The leeward side of the main islands of Hawai’i are drier as the central ranges and large volcanoes capture much of the rain brought by the trade winds. Here tropical dry forests adapted to drier climes covered the foothills and lowlands and offshore islets. Hawai’i’s dry forests are home to spectacular flowering trees, such as the Moloka’i tree cotton, Kokia cookei, and the unique palila bird found only on the ramparts of Maua Kea and Mauna Loa volcanoes.
Hawai’ian dry forests are shorter in stature than wetter forests and many of the plants have waxy-leaves and other adaptations to survive long dry spells. The forests experience a pronounced dry season from April to October, with rainy season precipitation ranging from 25 to 125 cm. The forests are rich in tree species. There are 109 tree species in 29 families, with 90% of all species endemic, 10% indigenous, and 37% single-island endemics. Important tree genera include Acacia, Chamaesyce, Metrosideros, Sapindus, Sophora, Pritchardia, Pandanus, Diospyros, Nestegis, Erythrina, and Santalum.
Unique trees include several Hibiscadelphus hibiscus trees, Kokia cookei (Moloka’i tree cotton), Caesalpinia kauaiense, and the sandalwood Santalum paniculatum, and Gouania. Roughly 22% of the native Hawai’ian flora occurs in the dry forests with 90% of the taxa uniquely found within these habitats. Shrubland, grassland, lowland Pritchardia palm forests, and moister transition forest formations also occur.
The yellow, finch-like palila bird specializes on mamane trees that occur in dry forest shrublands that occur on the foothills of the large volcanoes on the island of Hawai’i. Blackburn’s sphinx moth (Manduca blackburni) is one known endemic insect that relies on its endemic dry forest host tree, aiea or Nothocestrum breviflorum.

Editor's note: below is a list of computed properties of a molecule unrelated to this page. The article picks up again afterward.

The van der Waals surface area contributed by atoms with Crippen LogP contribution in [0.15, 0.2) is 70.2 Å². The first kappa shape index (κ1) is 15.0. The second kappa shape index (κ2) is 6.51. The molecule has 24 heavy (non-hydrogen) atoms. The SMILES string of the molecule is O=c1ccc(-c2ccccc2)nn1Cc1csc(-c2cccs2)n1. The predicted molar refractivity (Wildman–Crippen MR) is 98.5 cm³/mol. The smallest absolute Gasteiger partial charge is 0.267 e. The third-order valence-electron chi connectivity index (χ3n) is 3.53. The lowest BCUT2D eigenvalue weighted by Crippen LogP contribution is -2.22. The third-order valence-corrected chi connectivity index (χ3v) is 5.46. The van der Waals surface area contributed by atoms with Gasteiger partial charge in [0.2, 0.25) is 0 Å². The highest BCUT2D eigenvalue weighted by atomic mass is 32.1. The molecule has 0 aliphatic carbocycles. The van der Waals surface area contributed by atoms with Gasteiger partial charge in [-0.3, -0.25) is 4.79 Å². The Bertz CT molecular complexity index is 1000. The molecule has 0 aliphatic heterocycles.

The hoary bat, Hawai’i’s only land mammal, occurs in the forests. Endemic dry forest species are often restricted to the dry forests that occur on a single larger island, such as the Moloka’i tree cotton and Kanaloa kahoolawensis, with the Big Island and Kau’I having the highest percent of endemism in plants.
Hawai’ian tropical dry forest is among the most endangered ecoregions on the planet, with estimates of 5% to 8% of natural habitat remaining, and less than 2% of each major island with native dry forest left. Repeated burning and clearing for agriculture since the islands were first settled began the alteration and clearing of the forest, with later development, burning, grazing by domestic and feral livestock, and the invasion of non-native plants greatly impacting the remaining native dry forest.
Introduced plant species, such as African fountain grass, the shrub Lantana camara, Natal red top, molasses grass, and several non-native, planted trees, prevent dry forest regeneration and introduced rats, seed-boring insects, deer, goats, and pigs, as well as recurring fires inhibit regrowth. Forty-five percent of Hawaiian dry forest plant taxa are threatened, constituting 25% of the archipelago’s endangered plant taxa. Several species are known to have gone extinct and with the larger percentage loss on multiple islands it is likely many extinctions have already occurred in multiple taxa.
Several dry forest fragments occur within reserves, including Waimea Canyon and Kokee State Park. Over the last decade, much interest has been generated in protecting and restoring remnant patches by NGOs, community groups, and government. Several restoration research and conservation programs are underway.
The priority conservation actions for the next decade are to: 1) protect and restore the largest fragments of dry forests on each of the major islands, as well as smaller fragments holding priority populations of threatened taxa; 2) continue to support efforts for propagation of threatened plant species with restoration of wild populations in defensible habitat fragments; and 3) where possible, expand restoration efforts to connect isolated fragments in important dry forest landscapes.
- Mitchell C, C Ogura, DW Meadows, A Kane, L Strommer, S Fretz, D Leonard, A McClung. 2005. Hawaii’s Comprehensive Wildlife Conservation Strategy. Department of Land and Natural Resources. Honolulu, Hawai‘i. 722 pp.
- Mueller-Dombois D, FR Fosberg. 1998. Vegetation of the Tropical Pacific Islands. Springer-Verlag, New York.
- Pau S, TW Gillespie, JP Price. 2009. Natural history, biogeography, and endangerment of Hawaiian dry forest trees. Biodiversity and Conservation 18:3167-3182.